What can you do to keep your pet safe this summer?
We Albertans love camping! We only get a couple months of the year to enjoy the summer and many of us make the most of it and spend plenty of time out exploring with our furry family members along for the ride. We pack emergency kits for ourselves and our families, but do you pack first-aid supplies for your pets as well? Whether you are just out for a day hike, spending the long weekend camping or headed out to the lake, the proper gear and preparation are essential parts of a well-planned outing.
If your pooch hasn’t had a vet visit lately, it is important to start there.
1. Up to date vaccinations, deworming and anti-parasitic medications that protect against ticks/lice are an important first step before heading out. Although not very common, cases of rabies have been documented in Alberta and are still a risk. Having a dog up to date on vaccines not only protects them but aids in disease prevention and supports public health. Ticks have become more and more prevalent in Alberta, and although Lyme disease is uncommon here, ticks are a nuisance to us and our pets.
Camping Season Parasites
2. Rabies vaccinations are also very important if you are crossing the border into the United States. If you are headed down south this summer, first call the clinic to double check your pet is up to date with vaccines. We can print/email/fax the vaccine certificate to you that the border requires.
Be prepared, and bring supplies.
1. A good first step is to make sure your dog has proper identification. No matter how much you trust your dog, sometimes they get away or get lost. Collars with name tags and phone numbers are key. If your dog doesn’t have a tattoo in its ear, consider a microchip. Microchipping is also something to consider if travelling outside of the province as tattoos are provincial.
2. Know where the closest animal hospital is. If anything does happen, this is one less thing to worry about.
3. Think about what you would bring for yourself – food, water, clothes for different weather conditions, a first-aid kit. Consider the same thing for your pet. If you have a pet on medications, don’t forget them!
4. If you are headed out on a boat, make sure you have life jackets for your pets, and access to shade.
5. Plan for stops – if your family is stopping for lunch and it is a hot day, plan ahead so you can avoid having to leave Fido in a hot car. Leaving pets in hot cars can be lethal, even if it is only for a short time.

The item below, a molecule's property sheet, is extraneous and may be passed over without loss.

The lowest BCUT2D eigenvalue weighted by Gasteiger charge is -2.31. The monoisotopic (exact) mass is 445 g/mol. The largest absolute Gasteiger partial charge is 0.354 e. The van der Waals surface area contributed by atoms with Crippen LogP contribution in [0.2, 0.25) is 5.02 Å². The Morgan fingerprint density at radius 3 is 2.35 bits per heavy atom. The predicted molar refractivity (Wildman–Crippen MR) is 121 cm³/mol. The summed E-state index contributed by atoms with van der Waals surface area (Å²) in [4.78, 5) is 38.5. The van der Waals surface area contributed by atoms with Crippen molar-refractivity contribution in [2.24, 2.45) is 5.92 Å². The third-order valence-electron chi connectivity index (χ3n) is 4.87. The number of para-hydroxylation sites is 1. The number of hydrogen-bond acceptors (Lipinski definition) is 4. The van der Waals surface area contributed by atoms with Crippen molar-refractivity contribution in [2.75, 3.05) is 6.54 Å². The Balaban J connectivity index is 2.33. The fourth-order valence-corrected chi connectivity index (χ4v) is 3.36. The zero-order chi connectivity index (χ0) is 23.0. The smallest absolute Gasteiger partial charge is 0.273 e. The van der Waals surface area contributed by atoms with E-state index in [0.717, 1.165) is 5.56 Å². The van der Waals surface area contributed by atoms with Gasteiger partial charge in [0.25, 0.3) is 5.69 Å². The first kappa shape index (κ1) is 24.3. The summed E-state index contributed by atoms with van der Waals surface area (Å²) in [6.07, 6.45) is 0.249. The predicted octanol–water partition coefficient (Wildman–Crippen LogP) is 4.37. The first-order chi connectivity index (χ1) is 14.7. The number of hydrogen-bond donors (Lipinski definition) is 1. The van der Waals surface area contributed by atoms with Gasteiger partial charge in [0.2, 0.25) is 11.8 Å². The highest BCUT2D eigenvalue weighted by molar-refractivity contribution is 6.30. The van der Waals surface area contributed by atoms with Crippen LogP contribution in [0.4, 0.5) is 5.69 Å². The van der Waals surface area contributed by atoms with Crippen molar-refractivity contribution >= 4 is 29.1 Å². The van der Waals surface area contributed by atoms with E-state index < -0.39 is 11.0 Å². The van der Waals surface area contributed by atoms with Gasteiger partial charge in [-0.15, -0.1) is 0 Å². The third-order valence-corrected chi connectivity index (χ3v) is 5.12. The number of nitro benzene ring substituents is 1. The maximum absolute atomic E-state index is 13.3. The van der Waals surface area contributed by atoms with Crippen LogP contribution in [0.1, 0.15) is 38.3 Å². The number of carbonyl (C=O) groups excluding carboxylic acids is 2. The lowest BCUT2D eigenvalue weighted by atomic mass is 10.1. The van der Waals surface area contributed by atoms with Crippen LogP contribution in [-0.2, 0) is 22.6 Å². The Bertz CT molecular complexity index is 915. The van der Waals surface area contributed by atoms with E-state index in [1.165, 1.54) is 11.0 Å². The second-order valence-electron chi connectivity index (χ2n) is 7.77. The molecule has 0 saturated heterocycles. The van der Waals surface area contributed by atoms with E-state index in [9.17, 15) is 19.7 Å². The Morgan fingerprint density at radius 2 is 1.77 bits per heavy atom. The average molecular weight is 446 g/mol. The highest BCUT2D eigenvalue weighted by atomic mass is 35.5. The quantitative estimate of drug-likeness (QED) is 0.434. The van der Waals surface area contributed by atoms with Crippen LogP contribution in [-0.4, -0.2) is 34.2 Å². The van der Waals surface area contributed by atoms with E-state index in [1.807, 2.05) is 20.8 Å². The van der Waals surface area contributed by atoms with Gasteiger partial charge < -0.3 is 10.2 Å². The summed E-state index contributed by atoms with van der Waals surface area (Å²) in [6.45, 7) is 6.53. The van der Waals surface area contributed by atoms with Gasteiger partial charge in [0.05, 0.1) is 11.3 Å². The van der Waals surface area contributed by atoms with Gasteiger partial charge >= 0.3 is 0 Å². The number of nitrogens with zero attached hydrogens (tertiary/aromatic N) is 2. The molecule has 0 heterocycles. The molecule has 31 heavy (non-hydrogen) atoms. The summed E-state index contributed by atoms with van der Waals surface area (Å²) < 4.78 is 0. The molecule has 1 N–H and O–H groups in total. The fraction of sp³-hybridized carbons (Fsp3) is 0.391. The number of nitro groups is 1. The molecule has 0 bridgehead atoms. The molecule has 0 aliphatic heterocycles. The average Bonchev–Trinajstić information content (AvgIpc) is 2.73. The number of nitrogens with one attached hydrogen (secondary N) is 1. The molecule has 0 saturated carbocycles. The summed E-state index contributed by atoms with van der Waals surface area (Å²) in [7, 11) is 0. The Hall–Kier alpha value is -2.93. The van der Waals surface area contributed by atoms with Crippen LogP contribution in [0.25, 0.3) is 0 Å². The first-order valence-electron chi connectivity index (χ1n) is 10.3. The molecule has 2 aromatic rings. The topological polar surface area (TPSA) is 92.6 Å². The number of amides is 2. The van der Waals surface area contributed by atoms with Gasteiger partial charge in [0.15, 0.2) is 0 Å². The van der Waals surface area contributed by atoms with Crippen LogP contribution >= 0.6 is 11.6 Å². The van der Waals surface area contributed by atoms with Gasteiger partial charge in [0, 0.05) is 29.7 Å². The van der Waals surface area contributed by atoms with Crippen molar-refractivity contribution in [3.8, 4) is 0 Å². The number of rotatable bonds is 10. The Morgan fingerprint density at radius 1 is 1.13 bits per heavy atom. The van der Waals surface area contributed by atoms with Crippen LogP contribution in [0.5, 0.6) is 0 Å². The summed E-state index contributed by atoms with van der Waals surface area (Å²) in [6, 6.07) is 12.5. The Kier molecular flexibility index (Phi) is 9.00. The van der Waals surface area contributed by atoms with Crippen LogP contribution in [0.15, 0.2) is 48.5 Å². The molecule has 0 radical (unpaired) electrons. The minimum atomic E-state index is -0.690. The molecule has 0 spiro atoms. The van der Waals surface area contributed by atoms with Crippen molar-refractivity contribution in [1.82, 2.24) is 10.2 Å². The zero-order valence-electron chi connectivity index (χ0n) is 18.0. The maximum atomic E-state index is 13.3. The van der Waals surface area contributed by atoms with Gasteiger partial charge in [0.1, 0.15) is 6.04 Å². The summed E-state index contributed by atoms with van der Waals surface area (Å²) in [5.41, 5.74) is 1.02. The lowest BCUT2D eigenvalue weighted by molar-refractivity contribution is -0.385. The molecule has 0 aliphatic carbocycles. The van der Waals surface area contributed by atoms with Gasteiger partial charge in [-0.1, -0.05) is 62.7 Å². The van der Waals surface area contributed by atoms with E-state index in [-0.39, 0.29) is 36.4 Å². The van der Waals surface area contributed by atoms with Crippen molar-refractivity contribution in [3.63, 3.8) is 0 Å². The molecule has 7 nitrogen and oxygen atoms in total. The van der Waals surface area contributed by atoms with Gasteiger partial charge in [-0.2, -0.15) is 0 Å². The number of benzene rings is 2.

Keep an eye on your pet!
1. It may seem obvious, but lots of camping accidents happen because owners just aren’t paying attention. Around campsites, make sure you clean off grills after cooking food, check campsites for items left behind by other campers that may pose a risk, check to see if there are other pets around, and always make sure you know the rules/regulations regarding on/off leash at the campsite.
2. Especially important is keeping your eyes out for other animals, whether it be other dogs, horses or wildlife. Horse trails are popular in the Kananaskis area and throughout much of the Provincial campsites in the Rocky Mountains, and if your dog hasn’t had experience with horses, always look and listen for any riders on the trails. Porcupines, although cute, don’t love being sniffed out by dogs. Attaching bells to dogs is a great way to warn others of your presence so you don’t happen to startle any wildlife in the area.
3. Watch out for vegetation that could make your pet sick. Mushrooms, berries and some flowers are poisonous to dogs if ingested. Also watch out for plants like foxtails that can become lodged in skin, nasal passages, ears or throat and cause irritation.
4. Always make sure that your pet has access to shade and water – especially if they have been running around for extended periods of times. Although tents do provide shade, don’t leave pets in zipped up tents unattended – it can be similar to leaving pets in a car on hot days. Tarps and trees work great for shade!
If you want more information on pet safety while exploring this summer there are many online resources you can check out. The Alberta Park has a PDF online you can check out about, the ASPCA has a great webpage about pet safety outdoors.